I'm pleased to announce that I think I may be back in the saddle again. Ridin' along, cooking and and breaking/fixing things, and sharing my adventures with The Internets.
For a while there, between morning sickness and the general lethargy that ensued, things were looking dire for the dear old Impractical Guide. But I'm back! Mostly...
I still experience severe stomach-lurchery at the very whiff of garlic. Back in the fall I bought a bag of garlic at the local farmer's market, which I kept in a pretty little (well, medium sized) olive-wood bowl on my kitchen island. I never really noticed the smell of it until duh duh DUH the baby hangin' out in my womb made it abundantly clear that good ol' allium sativum is not a welcome part of its gestastion process. Initially, bowl and all were banished to the far recesses of the hall closet (the catch-all for kitchen miscellany), but even that wasn't enough. I put it up for adoption, and C very lovingly took all 9 heads home to live with her.
So here I am, cooking up a storm with NO GARLIC. It's very strange, I agree.
Side note, I've also developed a serious sweet tooth for the first time in my life.
Last night my twin-law and his son, B, were over for dinner. Both have extremely conservative stomachs, so it's sort of a fun challenge to come up with food that is both fun and interesting and that they will readily eat. Mostly B, with the not-eating. B is extremely thin and as any good Southern woman would, I feel the need to shove food at him every 5 seconds.
Finally able to cope with the combination of standing in front of the stove and smelling the food bubbling away there, I went all out. We had Baked Potato Soup (new recipe, totally delish), steamed brussel sprouts, grilled Baja-citrus style shrimp, and NY strip steak from White Flower Farms. Plus we had a wonderful smoked gouda cheese, fresh french bread, crudites and a green salad.
I'm only just getting the hang of cooking steaks, but by all accounts (and by accounts I mean empty plates) the steak last night was very good. I can officially now plan to have steak for dinner without hyperventillating, which is significant progress from a year ago. I didn't grow up in a frequently steak-eating family, and my memories of steak dinners consist of my Dad (not the usual cook in the house, although quite good when he wants to be) taking himself very seriously at the stove AND oven, executing some very complicated kind of beef ballet between the two which involved filling the kitchen, dining room and living room with dense smoke.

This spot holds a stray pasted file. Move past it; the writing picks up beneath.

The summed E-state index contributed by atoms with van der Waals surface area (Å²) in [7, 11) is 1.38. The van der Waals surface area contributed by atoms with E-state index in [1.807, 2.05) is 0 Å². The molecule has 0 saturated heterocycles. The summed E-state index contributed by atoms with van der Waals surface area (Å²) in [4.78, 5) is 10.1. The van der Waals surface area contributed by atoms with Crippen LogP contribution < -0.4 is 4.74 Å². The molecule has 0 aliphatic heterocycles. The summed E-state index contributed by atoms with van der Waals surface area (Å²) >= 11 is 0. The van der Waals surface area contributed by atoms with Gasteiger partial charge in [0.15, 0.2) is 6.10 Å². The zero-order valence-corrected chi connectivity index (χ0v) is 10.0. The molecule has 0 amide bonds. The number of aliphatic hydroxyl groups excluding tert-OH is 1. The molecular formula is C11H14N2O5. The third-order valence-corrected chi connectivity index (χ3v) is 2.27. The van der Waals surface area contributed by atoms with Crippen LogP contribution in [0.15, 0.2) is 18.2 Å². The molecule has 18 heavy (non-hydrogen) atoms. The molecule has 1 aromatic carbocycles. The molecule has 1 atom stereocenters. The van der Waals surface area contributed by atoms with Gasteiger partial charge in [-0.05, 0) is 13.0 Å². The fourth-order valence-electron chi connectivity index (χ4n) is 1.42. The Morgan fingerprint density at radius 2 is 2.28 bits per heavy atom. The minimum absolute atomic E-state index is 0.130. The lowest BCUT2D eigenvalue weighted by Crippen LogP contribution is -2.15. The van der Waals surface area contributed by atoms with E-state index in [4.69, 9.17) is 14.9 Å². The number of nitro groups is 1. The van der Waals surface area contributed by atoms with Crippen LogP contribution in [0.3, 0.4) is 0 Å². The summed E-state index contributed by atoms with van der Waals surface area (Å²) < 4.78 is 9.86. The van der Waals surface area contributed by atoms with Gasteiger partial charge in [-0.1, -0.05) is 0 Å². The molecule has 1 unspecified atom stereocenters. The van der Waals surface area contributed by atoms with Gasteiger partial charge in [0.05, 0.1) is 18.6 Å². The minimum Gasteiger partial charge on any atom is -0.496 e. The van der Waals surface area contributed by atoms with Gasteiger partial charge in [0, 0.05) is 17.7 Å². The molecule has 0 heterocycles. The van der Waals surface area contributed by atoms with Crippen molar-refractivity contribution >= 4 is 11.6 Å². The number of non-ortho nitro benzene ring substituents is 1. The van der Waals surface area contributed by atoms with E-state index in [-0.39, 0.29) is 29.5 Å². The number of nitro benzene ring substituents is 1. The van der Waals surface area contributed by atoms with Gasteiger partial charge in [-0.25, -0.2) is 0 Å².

Rather intimidating, you might say. And you would be right.
However, I've faced that fear head on and discovered that if you have a good raw steak (ie, a good cut of meat to begin with) it's pretty hard to mess it up too much. The 200lbs of grass-fed beef that we've been working our way through this winter is amazing. AMAZING.
Just grill those suckers up on a hot grill pan, and plop a little thing of butter on them while you keep'um hot in the oven. In this particular case I used some Habenero flavored compound butter I got at the Garlic Festival, but don't tell the baby.
Here's the recipe for the Baked Potato Soup, adapted by me from Playing House.
Yeild: about 8 cups
4 baking potatoes (about 2 1/2 pounds)
2/3 cup all-purpose flour
6 cups 2% milk
1 cup (4 ounces) shredded extra sharp cheddar cheese
2 teaspoon salt
1/2 teaspoon freshly ground black pepper
2-3 shakes of Lawry's Seasoned salt
1/2 teaspoon of garlic powder
1 cup reduced-fat sour cream
3/4 cup chopped green onions, with some extra for garnishing
1. First, poke holes in the potatoes and bake them in the oven for an hour. You could probably cut time by using the microwave for this step, I'm not really sure.
2. Put the flour in a large, thick bottomed pot, and slowly add the milk to it, whisking at first to prevent lumps. Heat the milk until bubbly and stir frequently to avoid a buildup of film on the bottom of the pan.
3. Put on some oven mits and take the potatoes out of the oven. (Game of Hot Potato optional here.) On a cutting board, chop them up into smallish pieces. The baked potato skins can be kind of tough, so if the idea of having them in your soup bothers you, they're pretty easy to pick off: cut the potatoes into quarters and peel the skin off to discard. I personally like potato skin, so I left about half of mine in, and just made sure it was cut up into small enough pieces that it would get softened by the soup itself.
4. Dump the potato into the milk. Add everything else, too. Stir until the cheese is melted and to further break down the potato pieces. Let it cook for about 10 or 15 minutes on medium-low heat, stirring occasionally, until it gets thick. Taste it, and season to your taste. I think I may have put more salt in mine (I didn't measure) but I'll leave that to you.
To serve, I actually put mine in some stemless wine glasses that we have because I don't have enough smaller bowls to serve 6 people. Garnish with some extra green onions or grated cheese. Or bacon.
Bacon makes everything better. Or is that butter?